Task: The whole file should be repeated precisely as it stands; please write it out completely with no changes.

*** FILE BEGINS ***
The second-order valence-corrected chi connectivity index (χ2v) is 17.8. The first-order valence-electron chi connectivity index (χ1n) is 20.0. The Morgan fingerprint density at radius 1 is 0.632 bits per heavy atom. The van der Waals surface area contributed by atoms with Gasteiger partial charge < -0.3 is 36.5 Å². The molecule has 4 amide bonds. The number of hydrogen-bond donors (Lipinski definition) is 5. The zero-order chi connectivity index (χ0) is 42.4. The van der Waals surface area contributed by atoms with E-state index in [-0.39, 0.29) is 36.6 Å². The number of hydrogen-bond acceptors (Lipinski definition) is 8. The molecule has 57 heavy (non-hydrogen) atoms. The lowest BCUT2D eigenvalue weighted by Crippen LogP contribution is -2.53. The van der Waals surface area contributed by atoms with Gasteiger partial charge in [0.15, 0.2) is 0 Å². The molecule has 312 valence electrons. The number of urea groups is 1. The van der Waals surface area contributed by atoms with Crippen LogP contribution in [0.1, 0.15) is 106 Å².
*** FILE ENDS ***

The second-order valence-corrected chi connectivity index (χ2v) is 17.8. The first-order valence-electron chi connectivity index (χ1n) is 20.0. The Morgan fingerprint density at radius 1 is 0.632 bits per heavy atom. The van der Waals surface area contributed by atoms with Gasteiger partial charge < -0.3 is 36.5 Å². The molecule has 4 amide bonds. The number of hydrogen-bond donors (Lipinski definition) is 5. The zero-order chi connectivity index (χ0) is 42.4. The van der Waals surface area contributed by atoms with E-state index in [-0.39, 0.29) is 36.6 Å². The number of hydrogen-bond acceptors (Lipinski definition) is 8. The molecule has 57 heavy (non-hydrogen) atoms. The lowest BCUT2D eigenvalue weighted by Crippen LogP contribution is -2.53. The van der Waals surface area contributed by atoms with Gasteiger partial charge in [0.15, 0.2) is 0 Å². The molecule has 312 valence electrons. The number of urea groups is 1. The van der Waals surface area contributed by atoms with Crippen LogP contribution in [0.1, 0.15) is 106 Å².